UNIVERSITY PARK - The scene was the old Beaver Stadium media room, and Penn State had just beaten Bowling Green to open the 1987 season for Joe Paterno's 200th career victory.
He was asked afterward, "is this the last 100-milestone you expect to pass?"
JoePa laughed and said, "Oh, I don't know. I may live to be a hundred, but I'm sure not going to be around for another hundred wins."
I remember the answer in part because I asked the question.
Fast forward 23 years later to Saturday.
The Nittany Lions shook off a lethargic start and recovered from a 21-0 deficit to beat Northwestern, 35-21, and, in doing so, allowed Paterno, now 83, to achieve the 400th victory of his incredible coaching career.
A moving video tribute rolled on the jumbo scoreboard. His wife Sue and the entire family, each member with a tear in his or her eye, surrounded him on a makeshift stage, and flashbulbs dotted the sky to capture a moment that is on a very short list of the most remarkable records in the history of sports.
"It's wonderful, beautiful," Steve Garban, president of Penn State Board of Trustees and a 1958 Lion captain who has seen all of Paterno's victories, said in the celebratory south end zone as the final seconds ticked off. "You're watching something that will never happen again."
No doubt. Whatever your preference is as the most unbreakable record in sports - be it Joe DiMaggio's 56-game hitting streak, Hack Wilson's 191 RBIs in a season or Wilt Chamberlain's 100 points in a single game - JoePa's win total has to be in the conversation.
"Records are made to be broken," longtime Penn State assistant coach Dick Anderson said. "But I don't know about this one."
All of the Penn State assistants were made available to the media for the first time after a game this year, and that was a fitting touch because they've clearly helped Paterno reach his unmatched heights.
To a man, they said he tried his best to deflect talk of No. 400 during the week in order that the Lions focus on Northwestern.
When they fell behind, he challenged both the offense and defense at halftime saying, "take it one play at a time," offensive line coach Bill Kenney said.
And when the defense made adjustments and the tide began to turn in the second half, "we went to another gear," defensive line coach Larry Johnson said, because the players wanted to help honor Paterno before the home fans.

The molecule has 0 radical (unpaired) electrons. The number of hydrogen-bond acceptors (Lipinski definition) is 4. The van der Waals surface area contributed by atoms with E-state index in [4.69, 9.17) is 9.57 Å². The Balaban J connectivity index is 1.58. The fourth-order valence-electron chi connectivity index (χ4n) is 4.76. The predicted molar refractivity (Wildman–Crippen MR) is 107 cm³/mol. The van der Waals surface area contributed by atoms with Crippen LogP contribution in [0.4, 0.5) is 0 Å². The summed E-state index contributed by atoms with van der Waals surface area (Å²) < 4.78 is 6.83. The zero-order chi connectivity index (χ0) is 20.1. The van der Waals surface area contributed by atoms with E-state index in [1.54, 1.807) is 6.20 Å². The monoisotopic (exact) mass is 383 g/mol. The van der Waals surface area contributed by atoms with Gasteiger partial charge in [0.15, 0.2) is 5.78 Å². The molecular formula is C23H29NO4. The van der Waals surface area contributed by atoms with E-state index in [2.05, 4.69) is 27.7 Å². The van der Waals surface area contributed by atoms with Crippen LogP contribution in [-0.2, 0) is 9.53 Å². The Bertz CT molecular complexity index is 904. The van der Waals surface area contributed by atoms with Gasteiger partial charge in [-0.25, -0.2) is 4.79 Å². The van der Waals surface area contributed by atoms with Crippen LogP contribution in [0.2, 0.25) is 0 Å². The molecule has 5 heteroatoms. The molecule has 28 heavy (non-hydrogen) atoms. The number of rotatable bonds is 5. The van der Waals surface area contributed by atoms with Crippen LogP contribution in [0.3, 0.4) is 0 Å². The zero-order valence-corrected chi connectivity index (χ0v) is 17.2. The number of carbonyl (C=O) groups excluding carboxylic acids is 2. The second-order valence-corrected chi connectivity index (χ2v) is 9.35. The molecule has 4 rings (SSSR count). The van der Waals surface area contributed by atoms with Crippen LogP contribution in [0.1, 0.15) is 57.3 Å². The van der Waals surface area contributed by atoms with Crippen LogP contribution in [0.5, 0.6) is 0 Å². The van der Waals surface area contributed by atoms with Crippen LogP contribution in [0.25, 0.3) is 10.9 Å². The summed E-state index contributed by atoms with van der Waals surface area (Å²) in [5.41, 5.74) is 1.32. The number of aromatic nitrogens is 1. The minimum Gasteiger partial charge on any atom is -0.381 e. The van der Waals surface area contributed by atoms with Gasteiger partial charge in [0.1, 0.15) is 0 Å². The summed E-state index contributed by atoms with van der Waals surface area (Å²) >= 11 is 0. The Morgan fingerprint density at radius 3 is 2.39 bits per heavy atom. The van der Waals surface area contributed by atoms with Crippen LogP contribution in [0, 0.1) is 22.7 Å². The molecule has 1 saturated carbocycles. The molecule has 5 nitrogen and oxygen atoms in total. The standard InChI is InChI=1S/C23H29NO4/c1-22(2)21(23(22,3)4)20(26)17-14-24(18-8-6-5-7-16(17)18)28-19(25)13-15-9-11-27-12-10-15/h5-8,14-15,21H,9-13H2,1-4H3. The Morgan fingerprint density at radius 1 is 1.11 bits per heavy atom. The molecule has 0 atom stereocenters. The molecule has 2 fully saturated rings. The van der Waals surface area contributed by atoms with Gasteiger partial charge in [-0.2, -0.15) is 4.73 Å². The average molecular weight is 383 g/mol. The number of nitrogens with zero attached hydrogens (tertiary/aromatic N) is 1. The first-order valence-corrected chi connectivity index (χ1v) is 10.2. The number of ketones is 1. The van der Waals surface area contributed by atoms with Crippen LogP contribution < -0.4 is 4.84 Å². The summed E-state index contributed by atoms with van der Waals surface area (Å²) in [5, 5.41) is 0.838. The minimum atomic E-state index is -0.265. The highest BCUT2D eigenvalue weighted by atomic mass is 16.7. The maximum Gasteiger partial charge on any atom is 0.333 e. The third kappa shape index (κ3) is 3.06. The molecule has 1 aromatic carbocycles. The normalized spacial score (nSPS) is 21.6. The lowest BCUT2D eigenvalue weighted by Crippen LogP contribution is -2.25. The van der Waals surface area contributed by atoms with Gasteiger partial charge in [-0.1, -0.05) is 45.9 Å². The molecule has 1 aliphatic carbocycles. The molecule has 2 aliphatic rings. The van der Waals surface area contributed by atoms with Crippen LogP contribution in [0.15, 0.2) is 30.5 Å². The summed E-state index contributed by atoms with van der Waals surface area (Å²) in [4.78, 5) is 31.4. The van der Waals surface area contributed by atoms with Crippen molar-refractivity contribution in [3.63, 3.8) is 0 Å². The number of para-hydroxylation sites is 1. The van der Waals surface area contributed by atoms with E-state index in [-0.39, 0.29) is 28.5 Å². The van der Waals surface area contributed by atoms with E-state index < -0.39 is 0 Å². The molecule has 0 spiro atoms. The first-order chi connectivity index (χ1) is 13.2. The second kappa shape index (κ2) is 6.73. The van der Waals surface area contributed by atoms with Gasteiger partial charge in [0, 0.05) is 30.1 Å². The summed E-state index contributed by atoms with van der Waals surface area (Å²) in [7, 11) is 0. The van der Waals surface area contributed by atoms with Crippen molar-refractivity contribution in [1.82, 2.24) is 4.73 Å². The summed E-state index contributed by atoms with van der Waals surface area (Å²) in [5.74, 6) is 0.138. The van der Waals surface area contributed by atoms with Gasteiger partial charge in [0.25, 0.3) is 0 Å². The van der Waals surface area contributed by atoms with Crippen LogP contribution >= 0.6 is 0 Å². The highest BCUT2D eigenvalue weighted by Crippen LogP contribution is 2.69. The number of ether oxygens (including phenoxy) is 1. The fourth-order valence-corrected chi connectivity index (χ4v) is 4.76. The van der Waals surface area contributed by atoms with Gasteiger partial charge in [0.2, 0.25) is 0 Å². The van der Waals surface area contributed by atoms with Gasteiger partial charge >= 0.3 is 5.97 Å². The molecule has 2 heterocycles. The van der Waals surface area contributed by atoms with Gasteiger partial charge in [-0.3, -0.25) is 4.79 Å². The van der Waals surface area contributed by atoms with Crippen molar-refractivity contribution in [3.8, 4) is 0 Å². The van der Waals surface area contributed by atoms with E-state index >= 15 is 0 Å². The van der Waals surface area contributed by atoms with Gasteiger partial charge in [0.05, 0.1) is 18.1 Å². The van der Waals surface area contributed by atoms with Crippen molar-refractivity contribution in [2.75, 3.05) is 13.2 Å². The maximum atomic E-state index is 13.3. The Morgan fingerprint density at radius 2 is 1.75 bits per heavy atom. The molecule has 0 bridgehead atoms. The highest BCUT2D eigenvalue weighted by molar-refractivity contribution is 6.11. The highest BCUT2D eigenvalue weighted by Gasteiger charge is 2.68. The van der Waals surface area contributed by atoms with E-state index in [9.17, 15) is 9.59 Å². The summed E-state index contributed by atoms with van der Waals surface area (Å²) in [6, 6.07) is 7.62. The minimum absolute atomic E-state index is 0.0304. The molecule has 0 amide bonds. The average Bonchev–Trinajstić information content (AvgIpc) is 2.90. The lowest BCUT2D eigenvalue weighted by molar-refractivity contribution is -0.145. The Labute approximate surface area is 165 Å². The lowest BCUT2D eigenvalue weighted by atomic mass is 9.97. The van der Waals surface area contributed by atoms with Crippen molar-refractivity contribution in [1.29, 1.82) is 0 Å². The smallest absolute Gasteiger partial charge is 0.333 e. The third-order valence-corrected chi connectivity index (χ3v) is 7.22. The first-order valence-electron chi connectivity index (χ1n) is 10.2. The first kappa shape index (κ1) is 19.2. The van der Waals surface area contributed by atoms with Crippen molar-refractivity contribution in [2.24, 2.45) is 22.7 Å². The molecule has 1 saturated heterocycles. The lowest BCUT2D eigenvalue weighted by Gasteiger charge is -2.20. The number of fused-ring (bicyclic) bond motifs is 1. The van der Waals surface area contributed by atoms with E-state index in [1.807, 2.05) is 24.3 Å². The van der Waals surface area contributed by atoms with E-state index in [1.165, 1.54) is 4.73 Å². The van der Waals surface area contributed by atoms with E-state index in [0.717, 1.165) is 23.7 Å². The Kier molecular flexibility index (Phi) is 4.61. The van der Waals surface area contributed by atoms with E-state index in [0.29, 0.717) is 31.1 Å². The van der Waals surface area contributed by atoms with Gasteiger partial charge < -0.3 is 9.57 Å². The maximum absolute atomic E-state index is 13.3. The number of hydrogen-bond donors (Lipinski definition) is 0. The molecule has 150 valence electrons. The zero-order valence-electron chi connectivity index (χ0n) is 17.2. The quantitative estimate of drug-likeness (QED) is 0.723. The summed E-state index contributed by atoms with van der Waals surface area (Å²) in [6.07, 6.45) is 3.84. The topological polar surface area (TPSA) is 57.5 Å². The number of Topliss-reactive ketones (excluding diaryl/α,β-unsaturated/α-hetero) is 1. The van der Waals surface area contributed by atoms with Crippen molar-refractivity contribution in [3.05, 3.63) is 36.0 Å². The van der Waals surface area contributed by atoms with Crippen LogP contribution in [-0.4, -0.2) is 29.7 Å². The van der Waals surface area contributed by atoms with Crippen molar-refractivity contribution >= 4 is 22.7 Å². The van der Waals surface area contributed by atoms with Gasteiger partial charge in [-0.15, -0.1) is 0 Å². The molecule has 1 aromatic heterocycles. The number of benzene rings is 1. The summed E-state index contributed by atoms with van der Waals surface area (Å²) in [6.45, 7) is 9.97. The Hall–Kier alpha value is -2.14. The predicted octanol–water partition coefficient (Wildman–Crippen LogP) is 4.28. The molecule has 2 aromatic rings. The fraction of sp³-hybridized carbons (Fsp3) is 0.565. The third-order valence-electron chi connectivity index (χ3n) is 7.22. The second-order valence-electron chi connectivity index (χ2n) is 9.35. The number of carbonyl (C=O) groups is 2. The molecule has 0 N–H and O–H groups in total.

"The players did an outstanding job," Anderson said. "They understood what was at stake."
As was the case when JoePa passed Bear Bryant's then-record of 323 victories in 2001 with a 29-27 win at home against Ohio State, the Lions had to come from way back to do it.
They trailed the Buckeyes 27-9 - which was the largest deficit a Paterno team had overcome at home. Until Saturday.
As the comeback was mounting and the Lions tied the game, fueled by a second-half defense that was the best the team played this year and another great performance by Matt McGloin, who obviously will now have to become the Nits' starting quarterback, "you could sense something special was going to happen," Johnson said.
Northwestern couldn't stem the tide, and JoePa - as he was after the national championships in 1982 and '87 and as he was after 200, 300 and 324 - was hoisted.
"I would be dishonest if I told you it wasn't a moving night," he said.
It was a scene none of the 104,147 on hand will ever forget.
And it made the early-season road losses almost worth it in order that No. 400 could be reached at home.
Anyone who has witnessed this amazing run to the record books can count themselves as a fortunate sports fan, and a total of 23 years and 200 wins later, congratulations are totally in order.
I don't know how many seasons or wins JoePa has left, but I'm rooting for him to live to be 100.
Rudel can be reached at 946-7527 or email@example.com.